Group Aims To Establish Performing Arts Centre

May 13, 2011

The Board of Directors of The Centre Limited, a Bermuda registered charity whose focus is the performing arts, have decided to move forward with a project aimed at establishing a performing arts centre in Bermuda.

The Board made their decision following consideration of a report titled An Appreciative Inquiry into Performing Arts in Bermuda. The report was produced following 10 months of qualitative research undertaken by The Performing Arts Centre Project, an initiative established by The Centre Limited.

Standing, from left to right: Jo-Ann Pully, Christina Frith Quinn, Ian Davidson, Eugene Dean, Gavin Smith, Peter Watson and Lauren Francis. Seated, from left to right: Audrey Brackstone, Ruth Thomas, President Dick Butterfield, Louise Jackson and Dr. Duranda Greene. Missing from the photo are Leo Mills, Alan Richardson, Bruce Hallett and John Gardner.

The Centre Limited Board May 2011

More than 300 people – performing artists and audience members as well as technicians and producers – participated in one-on-one interviews and group round tables grounded in appreciative inquiry (AI), a method of discovery that moves from the premise that in any given undertaking, there are successful components that can be developed and enhanced.

“We entered into this project with no preconceived notion of what we would discover, other than that there was likely to be some support for a performing arts centre,” said President of The Centre Limited Richard Butterfield. “Our objective was to listen to what people had to tell us about their experience with and hopes for the performing arts.

“However, all of us involved in the project were stunned at the depth of feeling expressed by those interviewed, even by interview participants who have never performed. For audience members and performers alike, experience with the performing arts is often transformative.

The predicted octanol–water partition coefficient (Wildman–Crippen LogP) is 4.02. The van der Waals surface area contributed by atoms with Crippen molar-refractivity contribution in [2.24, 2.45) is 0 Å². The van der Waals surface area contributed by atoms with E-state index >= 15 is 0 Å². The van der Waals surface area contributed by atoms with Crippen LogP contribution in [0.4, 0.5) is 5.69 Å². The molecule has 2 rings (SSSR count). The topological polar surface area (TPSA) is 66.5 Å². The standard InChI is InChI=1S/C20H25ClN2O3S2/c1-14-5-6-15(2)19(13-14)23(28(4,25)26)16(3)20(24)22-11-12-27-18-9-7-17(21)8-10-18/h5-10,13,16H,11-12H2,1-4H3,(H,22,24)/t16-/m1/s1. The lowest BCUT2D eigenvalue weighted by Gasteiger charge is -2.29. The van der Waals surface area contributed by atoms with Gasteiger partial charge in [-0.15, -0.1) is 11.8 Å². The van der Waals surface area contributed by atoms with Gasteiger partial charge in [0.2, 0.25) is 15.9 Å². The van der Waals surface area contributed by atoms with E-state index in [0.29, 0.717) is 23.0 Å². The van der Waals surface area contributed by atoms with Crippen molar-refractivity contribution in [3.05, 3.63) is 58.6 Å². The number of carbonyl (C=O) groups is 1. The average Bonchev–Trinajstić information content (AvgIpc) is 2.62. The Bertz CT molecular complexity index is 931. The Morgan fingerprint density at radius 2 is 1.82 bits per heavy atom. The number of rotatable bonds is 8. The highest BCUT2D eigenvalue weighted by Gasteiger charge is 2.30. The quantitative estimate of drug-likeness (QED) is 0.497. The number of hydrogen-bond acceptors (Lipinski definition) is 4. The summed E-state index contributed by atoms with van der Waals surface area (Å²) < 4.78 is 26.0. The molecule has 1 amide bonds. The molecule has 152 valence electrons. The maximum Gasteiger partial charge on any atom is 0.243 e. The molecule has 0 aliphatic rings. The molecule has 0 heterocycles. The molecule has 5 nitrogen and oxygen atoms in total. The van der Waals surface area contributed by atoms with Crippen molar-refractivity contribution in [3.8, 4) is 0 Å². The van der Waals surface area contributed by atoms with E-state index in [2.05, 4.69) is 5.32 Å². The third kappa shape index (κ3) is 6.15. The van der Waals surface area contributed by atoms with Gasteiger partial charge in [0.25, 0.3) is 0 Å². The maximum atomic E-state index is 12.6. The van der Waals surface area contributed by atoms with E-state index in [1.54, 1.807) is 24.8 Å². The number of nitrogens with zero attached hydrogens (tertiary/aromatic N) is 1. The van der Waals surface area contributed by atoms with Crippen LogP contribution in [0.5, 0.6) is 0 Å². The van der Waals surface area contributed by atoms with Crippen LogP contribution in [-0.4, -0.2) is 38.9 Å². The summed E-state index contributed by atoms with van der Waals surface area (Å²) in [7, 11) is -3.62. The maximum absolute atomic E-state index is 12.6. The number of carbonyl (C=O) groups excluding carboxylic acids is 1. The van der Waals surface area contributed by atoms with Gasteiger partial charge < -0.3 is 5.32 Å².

“Participants also told us that they feel much of the social ills plaguing Bermuda can be attributed to creative energy channeled in the wrong direction. There’s a strong feeling that some of the healing that our community so desperately needs can be facilitated by the performing arts.”

After considering the report on the first phase of The Performing Arts Centre Project, the Board of Directors decided to move forward to the second phase, which will include the following:

From May to December of this year, the staff of The Performing Arts Centre Project will continue to use appreciative inquiry to determine what the community wants to do in, with and from a performing arts centre. By the end of the year, a clear definition will be produced of what type of facility the community wants to create and use, how much it will cost and where it will be located.

“I am very grateful to my fellow Board members for allowing The Performing Arts Centre Project to take the time that was needed to listen carefully to the community,” said Mr. Butterfield. “Often, we assume we know what’s best for a project, particularly one that we care about. The great value of appreciative inquiry is that we aren’t imposing our thoughts and opinions on the community; the community is telling us what it thinks and feels. As a result, whatever facility is ultimately established will reflect what the community wants.”

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  1. Performing Arts Project Wants Your Input : | October 30, 2011
  1. outkasted says:

    This what is truly lacking in Bermuda. Balance! Kudos to the TEAM.

  2. Kurt Hein says:

    “The diversity in the human family should be the cause of love and harmony,
    as it is in music where many different notes blend together in the making
    of a perfect chord.” ‘Abdu’l-Baha